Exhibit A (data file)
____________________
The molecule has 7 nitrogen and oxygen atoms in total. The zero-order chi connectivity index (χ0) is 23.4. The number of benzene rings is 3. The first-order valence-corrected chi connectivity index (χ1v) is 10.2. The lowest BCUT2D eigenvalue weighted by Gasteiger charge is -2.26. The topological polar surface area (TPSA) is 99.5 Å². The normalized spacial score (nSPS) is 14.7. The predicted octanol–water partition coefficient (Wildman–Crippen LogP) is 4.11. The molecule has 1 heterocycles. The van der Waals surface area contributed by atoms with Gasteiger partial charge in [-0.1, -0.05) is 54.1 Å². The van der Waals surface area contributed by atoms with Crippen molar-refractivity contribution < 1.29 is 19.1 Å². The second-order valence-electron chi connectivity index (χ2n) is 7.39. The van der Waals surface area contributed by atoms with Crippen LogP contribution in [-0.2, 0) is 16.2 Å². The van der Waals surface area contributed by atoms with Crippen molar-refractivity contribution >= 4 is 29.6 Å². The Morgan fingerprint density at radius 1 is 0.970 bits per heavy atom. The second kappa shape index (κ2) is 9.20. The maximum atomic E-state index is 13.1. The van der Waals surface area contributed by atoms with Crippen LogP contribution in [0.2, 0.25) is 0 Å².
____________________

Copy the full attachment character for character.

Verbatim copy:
The molecule has 7 nitrogen and oxygen atoms in total. The zero-order chi connectivity index (χ0) is 23.4. The number of benzene rings is 3. The first-order valence-corrected chi connectivity index (χ1v) is 10.2. The lowest BCUT2D eigenvalue weighted by Gasteiger charge is -2.26. The topological polar surface area (TPSA) is 99.5 Å². The normalized spacial score (nSPS) is 14.7. The predicted octanol–water partition coefficient (Wildman–Crippen LogP) is 4.11. The molecule has 1 heterocycles. The van der Waals surface area contributed by atoms with Gasteiger partial charge in [-0.1, -0.05) is 54.1 Å². The van der Waals surface area contributed by atoms with Crippen molar-refractivity contribution < 1.29 is 19.1 Å². The second-order valence-electron chi connectivity index (χ2n) is 7.39. The van der Waals surface area contributed by atoms with Crippen LogP contribution in [-0.2, 0) is 16.2 Å². The van der Waals surface area contributed by atoms with Crippen molar-refractivity contribution >= 4 is 29.6 Å². The Morgan fingerprint density at radius 1 is 0.970 bits per heavy atom. The second kappa shape index (κ2) is 9.20. The maximum atomic E-state index is 13.1. The van der Waals surface area contributed by atoms with Crippen LogP contribution in [0.2, 0.25) is 0 Å².